- An article about the CA/Broadcom products that exploit zIIP processors. Nearly every Z installation has zIIPs, but trying to identify the products that should be exploiting those zIIPs can be quite a ‘challenge’ (we know, we tried to do that and have the gray hairs to show for it!). So we worked with Mike Patriarco in CA/Broadcom to create an article that lists all the Broadcom products that provide zIIP exploitation, together with links to the web pages for those products. Mike also provided more detailed information about how to enable, disable, and monitor zIIP exploitation in some of their more popular products. And, perhaps the most positive outcome of this collaboration, was that CA have created a website that pulls the list of all their products that exploit zIIPs, and the links to those products, into one page – https://techdocs.broadcom.com/us/mainframe-compatibilites/ziip-enabled-ca-products.html . Following on from this project, expect similar articles for some of the other large ISVs. We hope that this will save you a few gray hairs the next time you are trying to figure out which of your products use zIIPs.
- Three user tips and experiences, including very interesting information for any sites that use Software AG’s Adabas or Natural products.
- Cheryl’s review of changes to SYS1.PARMLIB, including the many changes and additions since z/OS 2.3 was originally released. Many new z/OS functions are shipped in the DISABLED state, with a Parmlib member or parameter being used to Enable them. So what better view into interesting new functions in z/OS than Cheryl’s thorough analysis of Parmlib changes?
- In addition to all our usual reviews of New Function and performance-related APARs, Redbooks, and Techdocs, in this issue we added a table showing the End-of-Service dates for the major z/OS subsystems, we included the z/OS-related Statements of Direction for the last two years, and we provide links to the last two years’ of z/OS 2.3 announcements as well, as the z/OS 2.4 Preview and Full announcement. Our readers really appreciate the time that we save them by reviewing IBM’s thousands of APARs, so we are trying to provide yet more value by centralizing this additional important information into one place for them. In the next issue, we hope to also add IBM’s Statements of Directions related to the Z processors.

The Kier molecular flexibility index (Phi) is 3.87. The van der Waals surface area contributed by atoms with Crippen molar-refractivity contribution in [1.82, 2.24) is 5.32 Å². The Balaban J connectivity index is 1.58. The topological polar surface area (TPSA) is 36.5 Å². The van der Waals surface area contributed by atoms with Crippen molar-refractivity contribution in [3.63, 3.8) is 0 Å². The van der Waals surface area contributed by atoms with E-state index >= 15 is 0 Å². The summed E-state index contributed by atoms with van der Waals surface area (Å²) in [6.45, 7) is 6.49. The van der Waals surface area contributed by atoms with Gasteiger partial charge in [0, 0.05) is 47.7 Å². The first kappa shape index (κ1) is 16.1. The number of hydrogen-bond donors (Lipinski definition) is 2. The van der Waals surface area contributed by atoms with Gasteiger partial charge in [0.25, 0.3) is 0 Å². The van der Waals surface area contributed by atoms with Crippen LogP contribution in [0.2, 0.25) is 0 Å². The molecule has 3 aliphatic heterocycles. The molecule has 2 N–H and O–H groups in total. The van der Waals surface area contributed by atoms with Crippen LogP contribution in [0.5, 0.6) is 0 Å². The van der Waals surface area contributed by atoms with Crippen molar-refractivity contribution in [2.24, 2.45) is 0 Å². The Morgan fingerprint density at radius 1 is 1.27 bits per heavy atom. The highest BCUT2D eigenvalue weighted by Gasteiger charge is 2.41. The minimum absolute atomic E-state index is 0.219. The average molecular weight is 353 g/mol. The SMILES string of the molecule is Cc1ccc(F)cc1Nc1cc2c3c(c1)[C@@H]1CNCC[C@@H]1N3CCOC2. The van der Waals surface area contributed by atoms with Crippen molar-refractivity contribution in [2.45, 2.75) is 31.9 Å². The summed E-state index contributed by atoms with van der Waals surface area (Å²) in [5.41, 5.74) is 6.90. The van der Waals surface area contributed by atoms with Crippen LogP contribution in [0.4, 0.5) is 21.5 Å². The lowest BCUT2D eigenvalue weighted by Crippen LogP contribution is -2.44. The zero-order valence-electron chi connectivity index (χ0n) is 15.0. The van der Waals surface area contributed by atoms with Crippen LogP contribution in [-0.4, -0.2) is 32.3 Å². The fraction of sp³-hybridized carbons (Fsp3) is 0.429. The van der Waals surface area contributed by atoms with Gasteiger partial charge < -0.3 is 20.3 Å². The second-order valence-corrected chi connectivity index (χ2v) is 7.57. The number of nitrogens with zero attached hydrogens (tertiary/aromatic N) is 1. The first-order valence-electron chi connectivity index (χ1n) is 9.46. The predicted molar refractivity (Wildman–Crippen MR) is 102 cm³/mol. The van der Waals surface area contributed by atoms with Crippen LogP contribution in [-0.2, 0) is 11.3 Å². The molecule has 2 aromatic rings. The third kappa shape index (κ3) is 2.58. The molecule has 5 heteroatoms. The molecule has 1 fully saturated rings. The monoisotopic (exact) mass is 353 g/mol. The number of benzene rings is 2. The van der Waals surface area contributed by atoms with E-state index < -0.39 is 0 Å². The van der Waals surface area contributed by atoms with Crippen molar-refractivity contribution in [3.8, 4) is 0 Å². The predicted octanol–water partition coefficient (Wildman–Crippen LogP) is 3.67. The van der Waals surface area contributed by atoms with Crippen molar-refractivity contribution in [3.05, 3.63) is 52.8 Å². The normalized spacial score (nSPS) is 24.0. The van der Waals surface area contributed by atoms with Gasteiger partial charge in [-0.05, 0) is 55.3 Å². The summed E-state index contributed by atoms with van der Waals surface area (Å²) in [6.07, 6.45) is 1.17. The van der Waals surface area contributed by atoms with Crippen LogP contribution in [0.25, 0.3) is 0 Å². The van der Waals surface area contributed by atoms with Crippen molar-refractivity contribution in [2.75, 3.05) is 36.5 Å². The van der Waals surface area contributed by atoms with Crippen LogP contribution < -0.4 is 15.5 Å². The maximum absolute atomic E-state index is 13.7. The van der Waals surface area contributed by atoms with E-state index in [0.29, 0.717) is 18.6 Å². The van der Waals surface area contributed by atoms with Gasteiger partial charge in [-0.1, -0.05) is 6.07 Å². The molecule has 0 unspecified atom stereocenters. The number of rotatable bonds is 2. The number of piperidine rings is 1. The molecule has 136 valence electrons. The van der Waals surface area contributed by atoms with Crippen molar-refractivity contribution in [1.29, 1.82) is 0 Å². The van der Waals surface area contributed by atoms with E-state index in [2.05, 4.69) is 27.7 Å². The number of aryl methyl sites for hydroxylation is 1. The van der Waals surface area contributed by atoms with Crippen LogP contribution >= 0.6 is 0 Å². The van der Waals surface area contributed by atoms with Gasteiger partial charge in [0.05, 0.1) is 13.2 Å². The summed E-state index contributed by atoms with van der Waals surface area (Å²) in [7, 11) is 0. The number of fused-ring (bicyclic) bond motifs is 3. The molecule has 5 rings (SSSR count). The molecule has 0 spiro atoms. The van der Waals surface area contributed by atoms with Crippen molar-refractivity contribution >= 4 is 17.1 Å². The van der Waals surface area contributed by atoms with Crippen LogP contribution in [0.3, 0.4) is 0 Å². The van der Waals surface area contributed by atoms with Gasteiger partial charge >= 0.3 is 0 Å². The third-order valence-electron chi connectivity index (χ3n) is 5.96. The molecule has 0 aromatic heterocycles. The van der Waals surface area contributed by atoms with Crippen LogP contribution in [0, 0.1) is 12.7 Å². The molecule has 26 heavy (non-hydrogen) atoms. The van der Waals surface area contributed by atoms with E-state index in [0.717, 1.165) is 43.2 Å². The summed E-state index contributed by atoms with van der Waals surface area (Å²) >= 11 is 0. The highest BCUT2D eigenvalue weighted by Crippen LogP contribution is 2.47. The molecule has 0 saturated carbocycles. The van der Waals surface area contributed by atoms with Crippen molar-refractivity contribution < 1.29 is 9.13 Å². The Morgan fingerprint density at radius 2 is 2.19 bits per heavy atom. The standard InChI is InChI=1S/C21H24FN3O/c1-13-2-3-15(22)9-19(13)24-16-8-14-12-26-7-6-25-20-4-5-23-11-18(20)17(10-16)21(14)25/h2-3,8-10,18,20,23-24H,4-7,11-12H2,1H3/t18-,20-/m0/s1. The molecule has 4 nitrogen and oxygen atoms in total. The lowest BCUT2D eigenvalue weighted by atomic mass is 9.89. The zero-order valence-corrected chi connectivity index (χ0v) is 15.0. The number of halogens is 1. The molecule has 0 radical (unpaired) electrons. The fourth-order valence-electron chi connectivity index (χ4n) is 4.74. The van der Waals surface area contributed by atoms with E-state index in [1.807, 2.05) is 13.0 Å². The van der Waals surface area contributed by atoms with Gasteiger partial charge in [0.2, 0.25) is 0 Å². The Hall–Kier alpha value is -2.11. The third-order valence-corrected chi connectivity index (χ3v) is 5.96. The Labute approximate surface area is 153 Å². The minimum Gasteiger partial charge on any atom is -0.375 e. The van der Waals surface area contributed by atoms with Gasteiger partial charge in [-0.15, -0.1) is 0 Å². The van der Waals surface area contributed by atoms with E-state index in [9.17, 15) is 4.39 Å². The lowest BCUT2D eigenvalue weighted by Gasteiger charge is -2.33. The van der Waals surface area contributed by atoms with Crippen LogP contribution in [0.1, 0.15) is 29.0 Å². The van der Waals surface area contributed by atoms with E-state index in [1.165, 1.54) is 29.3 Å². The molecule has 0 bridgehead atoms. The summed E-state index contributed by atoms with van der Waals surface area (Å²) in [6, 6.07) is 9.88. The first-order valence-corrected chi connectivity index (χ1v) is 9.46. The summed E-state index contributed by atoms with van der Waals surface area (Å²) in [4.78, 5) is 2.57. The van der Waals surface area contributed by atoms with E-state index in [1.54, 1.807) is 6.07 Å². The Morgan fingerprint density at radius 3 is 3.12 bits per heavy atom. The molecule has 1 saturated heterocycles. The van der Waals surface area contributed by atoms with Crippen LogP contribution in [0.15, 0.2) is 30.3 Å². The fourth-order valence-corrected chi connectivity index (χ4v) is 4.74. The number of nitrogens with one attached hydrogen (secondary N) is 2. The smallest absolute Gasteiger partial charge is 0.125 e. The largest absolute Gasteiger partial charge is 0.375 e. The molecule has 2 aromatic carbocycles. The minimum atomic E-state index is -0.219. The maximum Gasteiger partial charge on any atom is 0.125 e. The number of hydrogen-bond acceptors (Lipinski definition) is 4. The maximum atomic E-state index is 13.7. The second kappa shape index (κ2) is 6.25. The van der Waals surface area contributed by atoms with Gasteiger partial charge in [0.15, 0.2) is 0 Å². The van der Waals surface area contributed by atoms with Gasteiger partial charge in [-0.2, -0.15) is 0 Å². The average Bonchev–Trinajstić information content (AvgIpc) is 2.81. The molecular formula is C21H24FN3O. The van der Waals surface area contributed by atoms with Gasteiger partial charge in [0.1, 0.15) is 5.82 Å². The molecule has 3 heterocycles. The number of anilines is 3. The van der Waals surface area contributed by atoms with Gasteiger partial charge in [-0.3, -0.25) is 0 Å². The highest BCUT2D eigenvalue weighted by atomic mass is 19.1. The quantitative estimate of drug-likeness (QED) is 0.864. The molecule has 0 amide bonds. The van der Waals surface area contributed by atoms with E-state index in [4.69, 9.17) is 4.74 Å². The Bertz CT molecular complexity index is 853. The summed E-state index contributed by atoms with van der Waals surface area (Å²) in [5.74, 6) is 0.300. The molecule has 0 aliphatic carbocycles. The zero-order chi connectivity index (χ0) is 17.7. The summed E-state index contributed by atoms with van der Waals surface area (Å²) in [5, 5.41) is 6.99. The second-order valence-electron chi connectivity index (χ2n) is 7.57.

- Many z/OS sites are starting to prepare for a handover from their techies with 30+ years’ experience to the new generation. At the same time, IBM and a number of ISVs are building their future software install processes on z/OSMF’s Workflows function. So we worked with Marna Walle to create an article that gets you started with Workflows, and suggests ways that you might use Workflows as a vehicle to pass your tools and documentation and JCL and programs that you have built up over your career to your mentees.
- Finally, we have a short description of a new offering from Watson & Walker called Quick Start. It was designed by our colleague, Mario Bezzi and is really intended to help sites that are overworked and understaffed (does that sound familiar?), or that would simply like to have an independent, objective, team of experts review their system and be available to answer technical questions. The offering includes a 1-year subscription to the Tuning Letter, 2 on-site visits a year to provide briefings on what’s happening in the mainframe world (particularly valuable to those that are unable to attend the major user conferences), email support for technical questions, and a high level performance review of your production systems. If you would like more information, click here or email us at firstname.lastname@example.org.
That’s all for this issue. Time to get started on the next issue, where we will be covering z/OS 2.4, maybe some additional zIIP exploiters, and who-knows what other interesting announcements might happen between now and then.
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Stay Tuned, and thank you for all your support.